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Astrophysics Colloquium

The X-ray Sky in High Definition: Twenty Years of Science with the Chandra X-ray Observatory
Presented by Patrick Slane
Harvard-Smithsonian Center for Astrophysics

Thursday, November 7, 2019
11:00 A.M. in 169-336

X-ray astronomy is a product of the space age. Possible only from viewing platforms above the atmosphere, the first celestial X-ray source other than the Sun was discovered less than sixty years ago. Following fresh on the heels of this discovery, with X-ray astronomy just barely in its infancy, an almost unimaginably-bold proposal was put forth to build a visionary space-borne observatory based on X-ray optics whose resolution and sheer size represented leaps by orders of magnitude over any such mirrors ever built. Following a series of smaller, but ever-improving X-ray observatories, this vision was fully realized in July of 1999 with the launch and deployment of NASA's Chandra X-ray Observatory.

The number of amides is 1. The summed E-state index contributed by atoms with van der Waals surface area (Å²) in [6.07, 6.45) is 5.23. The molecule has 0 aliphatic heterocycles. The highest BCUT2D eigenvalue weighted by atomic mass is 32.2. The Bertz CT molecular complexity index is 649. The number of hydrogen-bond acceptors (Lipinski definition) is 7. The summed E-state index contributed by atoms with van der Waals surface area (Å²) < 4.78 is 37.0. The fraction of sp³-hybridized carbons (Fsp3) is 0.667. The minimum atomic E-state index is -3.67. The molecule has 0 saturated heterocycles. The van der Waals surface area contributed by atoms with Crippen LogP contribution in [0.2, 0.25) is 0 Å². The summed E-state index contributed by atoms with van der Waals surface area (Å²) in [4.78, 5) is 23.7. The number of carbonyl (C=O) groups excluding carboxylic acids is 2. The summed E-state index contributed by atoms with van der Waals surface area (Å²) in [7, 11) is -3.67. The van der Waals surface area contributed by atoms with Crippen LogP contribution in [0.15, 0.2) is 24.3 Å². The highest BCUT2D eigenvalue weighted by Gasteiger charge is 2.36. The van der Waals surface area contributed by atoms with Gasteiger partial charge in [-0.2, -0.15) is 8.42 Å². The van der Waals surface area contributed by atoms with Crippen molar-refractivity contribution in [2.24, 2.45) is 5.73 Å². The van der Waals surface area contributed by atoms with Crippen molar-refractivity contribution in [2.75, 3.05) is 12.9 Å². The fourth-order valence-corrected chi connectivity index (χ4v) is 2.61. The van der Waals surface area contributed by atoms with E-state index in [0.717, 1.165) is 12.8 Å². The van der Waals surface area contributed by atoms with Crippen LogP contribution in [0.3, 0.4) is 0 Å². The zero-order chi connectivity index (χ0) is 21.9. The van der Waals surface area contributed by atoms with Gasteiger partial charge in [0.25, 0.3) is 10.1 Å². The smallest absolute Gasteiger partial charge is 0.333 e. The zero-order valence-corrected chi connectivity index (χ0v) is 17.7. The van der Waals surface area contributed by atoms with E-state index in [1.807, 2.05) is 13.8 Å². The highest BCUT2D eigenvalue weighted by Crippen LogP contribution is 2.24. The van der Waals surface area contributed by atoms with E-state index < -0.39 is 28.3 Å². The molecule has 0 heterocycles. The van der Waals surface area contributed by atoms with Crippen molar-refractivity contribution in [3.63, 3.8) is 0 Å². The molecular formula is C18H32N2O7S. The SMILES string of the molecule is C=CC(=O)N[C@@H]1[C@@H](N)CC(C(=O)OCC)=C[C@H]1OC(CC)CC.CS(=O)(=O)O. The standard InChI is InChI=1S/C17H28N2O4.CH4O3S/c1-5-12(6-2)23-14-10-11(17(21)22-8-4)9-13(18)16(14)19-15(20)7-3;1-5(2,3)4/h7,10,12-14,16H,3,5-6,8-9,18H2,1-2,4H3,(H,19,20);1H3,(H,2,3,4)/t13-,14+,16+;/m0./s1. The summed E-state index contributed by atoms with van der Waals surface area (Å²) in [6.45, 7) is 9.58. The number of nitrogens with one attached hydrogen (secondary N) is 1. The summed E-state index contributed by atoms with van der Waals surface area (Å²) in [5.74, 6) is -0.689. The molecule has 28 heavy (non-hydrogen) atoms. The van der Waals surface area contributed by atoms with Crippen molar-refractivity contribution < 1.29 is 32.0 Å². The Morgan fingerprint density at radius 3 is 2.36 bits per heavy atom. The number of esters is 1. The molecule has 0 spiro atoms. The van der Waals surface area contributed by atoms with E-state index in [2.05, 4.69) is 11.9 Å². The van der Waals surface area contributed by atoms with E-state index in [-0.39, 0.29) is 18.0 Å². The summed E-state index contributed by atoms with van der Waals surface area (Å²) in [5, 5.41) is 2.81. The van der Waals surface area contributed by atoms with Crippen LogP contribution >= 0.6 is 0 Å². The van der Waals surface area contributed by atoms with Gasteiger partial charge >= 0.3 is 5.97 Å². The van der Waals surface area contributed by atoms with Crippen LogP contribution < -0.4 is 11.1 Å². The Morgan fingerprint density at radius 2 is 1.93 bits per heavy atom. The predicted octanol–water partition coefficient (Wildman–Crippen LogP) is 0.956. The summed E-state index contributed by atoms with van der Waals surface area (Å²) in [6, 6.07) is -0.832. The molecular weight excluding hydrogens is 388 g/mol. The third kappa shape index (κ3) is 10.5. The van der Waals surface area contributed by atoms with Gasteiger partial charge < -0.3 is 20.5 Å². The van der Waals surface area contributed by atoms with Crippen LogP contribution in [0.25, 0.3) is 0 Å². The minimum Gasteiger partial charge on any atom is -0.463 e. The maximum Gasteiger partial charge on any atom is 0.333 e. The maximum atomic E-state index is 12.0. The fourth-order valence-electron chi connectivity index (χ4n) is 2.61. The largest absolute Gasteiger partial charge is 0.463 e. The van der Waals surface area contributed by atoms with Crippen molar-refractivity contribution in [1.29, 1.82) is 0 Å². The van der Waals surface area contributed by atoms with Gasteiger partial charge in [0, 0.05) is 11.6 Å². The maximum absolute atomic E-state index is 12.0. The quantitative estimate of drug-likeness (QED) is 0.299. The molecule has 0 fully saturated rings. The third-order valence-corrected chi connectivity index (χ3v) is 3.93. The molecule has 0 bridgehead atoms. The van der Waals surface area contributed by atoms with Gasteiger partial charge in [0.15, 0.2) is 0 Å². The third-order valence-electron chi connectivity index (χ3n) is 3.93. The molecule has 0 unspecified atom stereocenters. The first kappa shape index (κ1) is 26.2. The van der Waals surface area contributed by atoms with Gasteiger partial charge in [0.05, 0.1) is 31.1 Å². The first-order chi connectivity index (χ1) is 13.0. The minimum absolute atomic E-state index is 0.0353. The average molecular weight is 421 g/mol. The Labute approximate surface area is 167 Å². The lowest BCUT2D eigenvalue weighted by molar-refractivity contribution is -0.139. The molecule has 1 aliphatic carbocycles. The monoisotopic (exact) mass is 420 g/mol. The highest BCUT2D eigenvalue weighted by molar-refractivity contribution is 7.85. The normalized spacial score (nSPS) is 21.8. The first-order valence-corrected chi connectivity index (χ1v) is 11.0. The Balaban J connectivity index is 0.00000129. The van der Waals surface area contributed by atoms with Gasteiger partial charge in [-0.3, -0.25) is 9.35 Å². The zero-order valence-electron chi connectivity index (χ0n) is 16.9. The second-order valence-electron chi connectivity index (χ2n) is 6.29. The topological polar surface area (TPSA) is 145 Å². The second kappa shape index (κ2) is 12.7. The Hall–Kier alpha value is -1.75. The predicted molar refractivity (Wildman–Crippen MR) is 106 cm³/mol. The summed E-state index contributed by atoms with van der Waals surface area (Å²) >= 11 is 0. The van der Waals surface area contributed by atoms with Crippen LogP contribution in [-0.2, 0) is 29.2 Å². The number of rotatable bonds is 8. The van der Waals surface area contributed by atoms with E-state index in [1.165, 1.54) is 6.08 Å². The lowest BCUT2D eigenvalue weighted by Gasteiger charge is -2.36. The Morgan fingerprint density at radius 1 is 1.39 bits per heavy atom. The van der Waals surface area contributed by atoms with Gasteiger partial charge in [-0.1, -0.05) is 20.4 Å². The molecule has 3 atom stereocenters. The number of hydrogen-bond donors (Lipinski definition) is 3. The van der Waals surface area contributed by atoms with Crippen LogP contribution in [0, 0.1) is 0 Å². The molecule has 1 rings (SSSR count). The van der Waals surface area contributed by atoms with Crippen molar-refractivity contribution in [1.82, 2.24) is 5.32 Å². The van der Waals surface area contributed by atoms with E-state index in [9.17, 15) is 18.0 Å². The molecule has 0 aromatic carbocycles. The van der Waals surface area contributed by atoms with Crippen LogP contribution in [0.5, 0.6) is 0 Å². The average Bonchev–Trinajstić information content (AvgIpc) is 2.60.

As we mark the completion of its second decade of observations, in which breakthrough science has been carried out on objects ranging from nearby planets to distant quasars, I will look back on the development of Chandra and provide a summary of some of the most exciting results from its ever-increasing scientific legacy. These include breakthrough discoveries on the births and deaths of stars, the activity of black holes, and the structure of galaxy clusters.

JPL Contact: Daniel Stern

SVCP Astrophysics

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